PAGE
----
Sparking Wonder One Idea At a Time

In Braeden, Teaching Strategies by rafranzdavis1 Comment

For over a year, I thought that my nephew found a love for puppetry after watching the muppet movie which then led to a binge night of creation culminating in an epic facetime call with me. Last week, at TCEA, while listening to my nephew share his story during his session, I learned that his drive to create puppets started long before that. Two years ago, while Braeden was in 2nd grade, his teacher assigned a “recycling” project where kids were to take things found around the house to create something new. According to Braeden, he chose to make a puppet marionette (He …

View Post

The Geometry Project, aka When Your Mom is A Tech Specialist

In Ipad, Math, parenting, Teaching Strategies by rafranzdavis6 Comments

About a week ago, my son was assigned a geometry vocabulary project that required him to choose 30 words from a list and visually represent them. The instructions were as follows… “You are to find these images in the real world. You can personally take pictures, find them on the internet, or find the items in a magazine. You must manually or electronically mark the picture so that I can identify the geometric term in the picture. You will organize these items to present to me in some manner such as gluing the pictures to posterboard, create a “book” of …

Inside the Kid’s Homework: Writing Repetitive Math Facts

In Braeden, Math, Teaching Strategies by rafranzdavis0 Comments

Every night Braeden will be required to write his multiplication facts three times each and since this is a strategy that has been repeated without question over the years, many will swear by its perceived effectiveness. Before presenting an opinion, let me remind you of a time long ago when teachers used “discipline sentences” to punish kids for things like talking in class. I remember writing “I will not talk in class” 100 time and I did it by writing all of the “I’s” followed by the “wills” and so on. We called this “columnizing” because we didn’t write whole sentences but columns of …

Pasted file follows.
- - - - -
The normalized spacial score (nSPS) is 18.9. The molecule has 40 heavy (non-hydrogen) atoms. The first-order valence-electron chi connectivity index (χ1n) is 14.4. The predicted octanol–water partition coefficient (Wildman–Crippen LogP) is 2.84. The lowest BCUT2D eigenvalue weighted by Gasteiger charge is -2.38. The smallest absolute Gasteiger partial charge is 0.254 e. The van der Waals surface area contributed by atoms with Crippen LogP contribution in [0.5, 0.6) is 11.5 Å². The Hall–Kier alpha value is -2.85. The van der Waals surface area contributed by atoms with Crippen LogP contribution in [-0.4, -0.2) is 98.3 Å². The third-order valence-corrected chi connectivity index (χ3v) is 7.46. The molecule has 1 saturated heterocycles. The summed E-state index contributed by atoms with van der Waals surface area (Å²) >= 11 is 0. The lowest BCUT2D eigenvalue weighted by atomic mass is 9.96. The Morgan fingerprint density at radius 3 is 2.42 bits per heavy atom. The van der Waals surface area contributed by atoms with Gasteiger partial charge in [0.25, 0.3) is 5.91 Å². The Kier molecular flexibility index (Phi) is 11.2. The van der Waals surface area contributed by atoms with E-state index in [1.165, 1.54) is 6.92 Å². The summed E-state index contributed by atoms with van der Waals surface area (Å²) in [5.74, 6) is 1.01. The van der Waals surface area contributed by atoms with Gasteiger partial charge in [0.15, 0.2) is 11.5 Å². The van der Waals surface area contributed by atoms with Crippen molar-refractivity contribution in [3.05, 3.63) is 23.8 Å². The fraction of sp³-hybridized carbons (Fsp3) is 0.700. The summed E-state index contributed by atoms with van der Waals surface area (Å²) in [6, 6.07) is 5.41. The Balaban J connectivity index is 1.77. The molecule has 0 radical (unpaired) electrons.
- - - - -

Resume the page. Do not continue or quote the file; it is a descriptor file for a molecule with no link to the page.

View Post

Math Talks with Braeden: Investigations Matter

In Braeden, Teaching Strategies by rafranzdavis2 Comments

Today, I pulled into my parent’s driveway and was immediately met at my car by my nephew smiling ear to ear. He was so excited because he heard something that he did not agree with in school and rushed home to test his theory…(his words) Below is the conversation that we had. B: Guess what Auntie, my teacher wasn’t so perfect today! Me: What happened? B: Well today she was telling us about horizontal symmetry, vertical symmetry and diagonal symmetry and she said that an oval had diagonal symmetry and it doesn’t. Me: Really? How do you know? B: Well, …

View Post

Three Examples of Test Prep Gone Bad

In Teaching Strategies by rafranzdavis0 Comments

I don’t think that I have ever met an educator or student who loves high stakes testing. Regardless, many will return to school post-spring break with a date in mind…the day of the test. For months, struggling kids have been pulled from electives for reinforcement in efforts to help them pass because passing can be the difference between moving the the next grade or even graduating. That collective score can be the difference between a school remaining open or closed. I have friends working in schools that are at that level where the state takes over and it’s not fun. …